The idea of the Hunting Ground comes from a comment under some video about HyperRogue -- we are unable to find that video, but the commenter complained about being attacked by a group of Running Dogs from several directions at once, and thought that situation was impossible to survive. I have noticed that while such a situation would indeed be impossible to survive in Euclidean mode, in HyperRogue we could still escape because of all the extra directions available. So I did some experiments to confirm these expectations, and I found out that it could make a good land to teach the basic HyperRogue strategies to new players. So, a bit paradoxically, such an introductory, important land has appeared quite late in the life of HyperRogue. This land completes a trio of dog-based lands with different compositions of unstable ground (fully unstable Land of Eternal Motion, fully stable Hunting Ground, and the mixed Zebra). Again, the dogs here are more intelligent than most HyperRogue monsters -- they escape when their ambush has failed. This is done to avoid the less interesting part of the puzzle and to reduce the number of kills, so you won't get Graveyard unlocked simply because you finished the Hunting Grounds. The theme is inspired by the Native American concept of afterlife; coincidentally, the Polish name of this concept translates as "The Land of Eternal Hunting", which again matches the "The Land of Eternal Motion". We have chosen turquoise as the treasure because of its importance in the Native American culture, which is referred to in the description. Hunting Ground is the only basic land which does not have any "advanced" version, which would be unlocked by collecting its treasure; some players have suggested to change this. However, Hunting Ground has no advanced version for a reason -- it is very scripted, so it is not very interesting to replay; so after the player has learned the skill, there is no need to do the puzzles again, except to finish all the lands for the Hyperstone Quest. (Potentially, it could have an advanced version which would be another scripted land, or maybe "the places where the hunter spirits and game are" referred to in the description could be added later.)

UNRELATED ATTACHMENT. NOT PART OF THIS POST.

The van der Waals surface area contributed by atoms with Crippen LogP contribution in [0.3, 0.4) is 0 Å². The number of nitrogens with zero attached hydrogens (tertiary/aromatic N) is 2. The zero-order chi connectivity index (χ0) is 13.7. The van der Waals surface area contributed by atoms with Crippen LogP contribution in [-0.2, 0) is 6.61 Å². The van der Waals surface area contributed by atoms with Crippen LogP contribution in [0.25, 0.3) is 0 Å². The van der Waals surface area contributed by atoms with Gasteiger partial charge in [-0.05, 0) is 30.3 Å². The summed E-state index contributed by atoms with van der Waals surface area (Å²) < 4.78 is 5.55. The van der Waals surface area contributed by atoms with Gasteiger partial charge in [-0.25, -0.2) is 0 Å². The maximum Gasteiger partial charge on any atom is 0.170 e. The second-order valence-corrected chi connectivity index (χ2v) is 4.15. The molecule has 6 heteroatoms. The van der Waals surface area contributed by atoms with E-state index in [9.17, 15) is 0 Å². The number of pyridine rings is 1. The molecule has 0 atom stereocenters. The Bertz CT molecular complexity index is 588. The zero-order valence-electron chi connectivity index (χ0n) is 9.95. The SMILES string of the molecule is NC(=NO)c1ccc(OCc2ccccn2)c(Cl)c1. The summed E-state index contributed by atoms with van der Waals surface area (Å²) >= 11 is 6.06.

The Terracotta Army was suggested by Kojiguchi Kazuki, who wanted HyperRogue to include ideas based on the Far Eastern culture. It is of course based on the real-world Terracotta Army, a collection of statues buried with the Emperor of China. According to some account, the treasures in the tomb were protected by traps, and it featured mercury rivers -- these features were consequently included in the HyperRogue land. We have learned about Jiangshi from Spelunky; Jiangshi have stiff bodies and thus hop rather than move normally, which is reflected in their movement animation.